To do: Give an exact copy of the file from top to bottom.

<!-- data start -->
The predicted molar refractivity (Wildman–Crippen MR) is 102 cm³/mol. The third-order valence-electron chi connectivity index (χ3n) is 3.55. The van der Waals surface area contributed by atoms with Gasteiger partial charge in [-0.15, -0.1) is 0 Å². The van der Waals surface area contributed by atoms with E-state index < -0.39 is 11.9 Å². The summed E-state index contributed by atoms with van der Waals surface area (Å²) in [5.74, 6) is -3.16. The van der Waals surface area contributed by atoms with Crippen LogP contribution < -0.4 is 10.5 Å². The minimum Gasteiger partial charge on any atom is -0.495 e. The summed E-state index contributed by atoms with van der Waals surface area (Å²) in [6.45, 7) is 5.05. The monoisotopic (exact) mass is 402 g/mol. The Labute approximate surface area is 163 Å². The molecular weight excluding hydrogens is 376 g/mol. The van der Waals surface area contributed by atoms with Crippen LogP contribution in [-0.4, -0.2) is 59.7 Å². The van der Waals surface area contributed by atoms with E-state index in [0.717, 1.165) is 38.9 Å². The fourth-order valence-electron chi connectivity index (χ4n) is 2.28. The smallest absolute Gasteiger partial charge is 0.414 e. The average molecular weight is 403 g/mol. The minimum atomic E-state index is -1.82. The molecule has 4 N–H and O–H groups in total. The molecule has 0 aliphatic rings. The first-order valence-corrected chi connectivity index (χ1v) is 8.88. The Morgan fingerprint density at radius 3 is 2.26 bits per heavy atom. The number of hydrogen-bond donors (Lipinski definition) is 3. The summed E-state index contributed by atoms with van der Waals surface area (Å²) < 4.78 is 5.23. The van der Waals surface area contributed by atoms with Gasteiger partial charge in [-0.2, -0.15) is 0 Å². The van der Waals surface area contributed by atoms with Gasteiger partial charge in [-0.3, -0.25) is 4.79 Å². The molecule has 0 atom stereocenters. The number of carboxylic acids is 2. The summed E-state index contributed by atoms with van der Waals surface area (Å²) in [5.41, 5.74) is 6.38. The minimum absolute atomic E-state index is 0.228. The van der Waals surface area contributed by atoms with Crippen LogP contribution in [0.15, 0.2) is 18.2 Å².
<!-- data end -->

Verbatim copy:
The predicted molar refractivity (Wildman–Crippen MR) is 102 cm³/mol. The third-order valence-electron chi connectivity index (χ3n) is 3.55. The van der Waals surface area contributed by atoms with Gasteiger partial charge in [-0.15, -0.1) is 0 Å². The van der Waals surface area contributed by atoms with E-state index < -0.39 is 11.9 Å². The summed E-state index contributed by atoms with van der Waals surface area (Å²) in [5.74, 6) is -3.16. The van der Waals surface area contributed by atoms with Crippen LogP contribution < -0.4 is 10.5 Å². The minimum Gasteiger partial charge on any atom is -0.495 e. The summed E-state index contributed by atoms with van der Waals surface area (Å²) in [6.45, 7) is 5.05. The monoisotopic (exact) mass is 402 g/mol. The Labute approximate surface area is 163 Å². The molecular weight excluding hydrogens is 376 g/mol. The van der Waals surface area contributed by atoms with Crippen LogP contribution in [-0.4, -0.2) is 59.7 Å². The van der Waals surface area contributed by atoms with E-state index in [0.717, 1.165) is 38.9 Å². The fourth-order valence-electron chi connectivity index (χ4n) is 2.28. The smallest absolute Gasteiger partial charge is 0.414 e. The average molecular weight is 403 g/mol. The minimum atomic E-state index is -1.82. The molecule has 4 N–H and O–H groups in total. The molecule has 0 aliphatic rings. The first-order valence-corrected chi connectivity index (χ1v) is 8.88. The Morgan fingerprint density at radius 3 is 2.26 bits per heavy atom. The number of hydrogen-bond donors (Lipinski definition) is 3. The summed E-state index contributed by atoms with van der Waals surface area (Å²) < 4.78 is 5.23. The van der Waals surface area contributed by atoms with Gasteiger partial charge in [-0.2, -0.15) is 0 Å². The van der Waals surface area contributed by atoms with Gasteiger partial charge in [-0.3, -0.25) is 4.79 Å². The molecule has 0 atom stereocenters. The number of carboxylic acids is 2. The summed E-state index contributed by atoms with van der Waals surface area (Å²) in [5.41, 5.74) is 6.38. The minimum absolute atomic E-state index is 0.228. The van der Waals surface area contributed by atoms with Crippen LogP contribution in [0.15, 0.2) is 18.2 Å².